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12   My Brother Theodore Roosevelt

There was also another young slave who went by the name of "Black Bess," and was the devoted companion of her two young mistresses, Martha, my mother, and her sister, Anna Bulloch. She slept on a mat at the foot of their beds and rendered the devoted services that only the slave of the old plantation days ever gave to his or her mistress. My mother used to accompany her mother on her visits to all the outlying little huts in which the various negroes lived, and she often told us the story of a visit one day to "Mom Lucy's" little home, where a baby had just been born.

Mom Lucy had had several children, none of whom had lived but a few hours, and when my grandmother and her little daughter visited the new baby, now about a week old, the mother, still lying on her couch, looked up at my grandmother and said: "Ole Miss, I jus' done name her." "And what have you named her, Lucy?" asked my grandmother; "she is a fine baby and I am so glad you are going to have the comfort of her all your life." "Oh!" said the colored woman sadly, "I don't 'spec' her to live, dey ain't none of 'em done live, and so I jus' call her Cumsy." "Cumsy?" said my grandmother, "and what may that mean, Lucy?" "Why, ole Miss, don't you understan'? Dey all done go to deir heavenly home, and so I jus' call dis one 'Come-see-de-world-and-go,' and my ole man and me we is goin' to call her 'Cumsy' for short."

My grandmother tried to argue Lucy out of this mortuary cognomen, but with no effect, and years afterward when my mother revisited Roswell as Mrs. Theodore Roosevelt, one of the first negroes to greet her was "Come-see-the-world-and-go !"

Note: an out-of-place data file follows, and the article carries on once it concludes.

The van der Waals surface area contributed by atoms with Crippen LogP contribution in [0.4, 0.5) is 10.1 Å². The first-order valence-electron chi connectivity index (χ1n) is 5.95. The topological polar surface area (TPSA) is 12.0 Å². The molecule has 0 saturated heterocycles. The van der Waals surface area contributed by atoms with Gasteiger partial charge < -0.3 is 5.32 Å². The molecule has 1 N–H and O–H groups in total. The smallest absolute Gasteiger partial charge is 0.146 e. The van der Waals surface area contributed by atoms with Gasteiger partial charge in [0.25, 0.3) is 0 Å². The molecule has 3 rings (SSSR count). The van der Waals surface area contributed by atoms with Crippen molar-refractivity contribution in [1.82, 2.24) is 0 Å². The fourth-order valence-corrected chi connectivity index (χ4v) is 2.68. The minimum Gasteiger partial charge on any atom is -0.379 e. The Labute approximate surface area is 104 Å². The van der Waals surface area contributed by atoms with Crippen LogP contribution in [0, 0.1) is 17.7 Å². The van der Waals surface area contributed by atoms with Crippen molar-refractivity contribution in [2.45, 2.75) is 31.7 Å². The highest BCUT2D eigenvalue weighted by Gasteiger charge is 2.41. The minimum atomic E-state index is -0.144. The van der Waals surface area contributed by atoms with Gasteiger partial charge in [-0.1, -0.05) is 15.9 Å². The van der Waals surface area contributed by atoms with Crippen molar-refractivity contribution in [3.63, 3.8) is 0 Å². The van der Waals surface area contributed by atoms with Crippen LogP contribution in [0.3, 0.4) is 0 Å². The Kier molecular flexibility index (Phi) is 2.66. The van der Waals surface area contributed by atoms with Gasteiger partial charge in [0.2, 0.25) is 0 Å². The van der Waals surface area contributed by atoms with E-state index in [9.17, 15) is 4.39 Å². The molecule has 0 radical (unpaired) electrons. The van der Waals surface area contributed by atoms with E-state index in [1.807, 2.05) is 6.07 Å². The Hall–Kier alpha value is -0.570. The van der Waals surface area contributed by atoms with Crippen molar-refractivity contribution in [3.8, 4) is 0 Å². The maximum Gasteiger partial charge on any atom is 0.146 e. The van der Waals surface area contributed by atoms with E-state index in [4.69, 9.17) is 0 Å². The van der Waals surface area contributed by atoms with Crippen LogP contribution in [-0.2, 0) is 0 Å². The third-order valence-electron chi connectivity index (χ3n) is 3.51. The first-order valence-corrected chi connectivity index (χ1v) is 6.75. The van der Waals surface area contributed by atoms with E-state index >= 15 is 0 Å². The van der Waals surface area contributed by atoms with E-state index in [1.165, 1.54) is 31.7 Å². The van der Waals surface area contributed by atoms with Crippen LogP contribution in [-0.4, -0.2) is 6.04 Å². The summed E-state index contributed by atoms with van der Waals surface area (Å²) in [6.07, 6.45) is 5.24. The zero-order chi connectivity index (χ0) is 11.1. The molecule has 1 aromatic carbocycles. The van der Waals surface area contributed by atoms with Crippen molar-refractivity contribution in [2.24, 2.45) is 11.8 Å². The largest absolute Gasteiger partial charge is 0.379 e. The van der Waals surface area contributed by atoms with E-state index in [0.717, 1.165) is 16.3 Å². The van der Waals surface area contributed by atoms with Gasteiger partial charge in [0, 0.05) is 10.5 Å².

All these stories of the old plantation were fascinating to the children of the nursery in loth Street, and we loved to hear how the brothers and sisters in that old house played and worked, for they all did their share in the work of the household. There the beautiful half-sister of my mother, Susan Elliott, brought her Northern lover, Hilborne West, of Philadelphia, whose sister, Mary West, had shortly before married Weir Roosevelt, of New

The Nursery and Its Deities   13

York, the older brother of my father, Theodore Roosevelt. This

same Hilborne West, a young physician of brilliant promise,

adored the informal, fascinating plantation life, and loved the

companionship of the two dainty, pretty girls of fourteen and

sixteen, Martha and Anna Bulloch, his fiancee's young halfsisters.

Many were the private theatricals and riding-parties, and during that first gay visit Doctor West constantly spoke of his young connection by marriage, Theodore Roosevelt, who he felt would love Roswell as he did.

A year afterward, inspired by the stories of Doctor West, my father, a young man of nineteen, asked if he might pay a visit at the old plantation, and there began the love-affair with a black-haired girl of fifteen which later was to develop into so deep a devotion that when the young Roosevelt, two years later, returned from a trip abroad and found this same young girl visiting her sister in Philadelphia, he succumbed at once to the fascination from which he had never fully recovered, and later travelled once more to the old pillared house on the sandhills of Georgia, to carry Martha Bulloch away from her Southern home forever.

I cannot help quoting from letters from Martha Bulloch written in July, 1853, shortly after her engagement, and again from Martha Roosevelt a little more than a year later, when she revisits her old home. She had been hard to win, but when her lover leaves Roswell at the end of his first visit, immediately following their engagement, she yields herself fully and writes:

THEE, DEAREST THEE:   Roswell, July 26, 1853.

I promised to tell you if I cried when you left me. I had determined not to do so if possible, but when the dreadful feeling came over me that you were, indeed, gone, I could not help my tears from springing and had to rush away and be alone with myself. Everything now seems associated with you. Even

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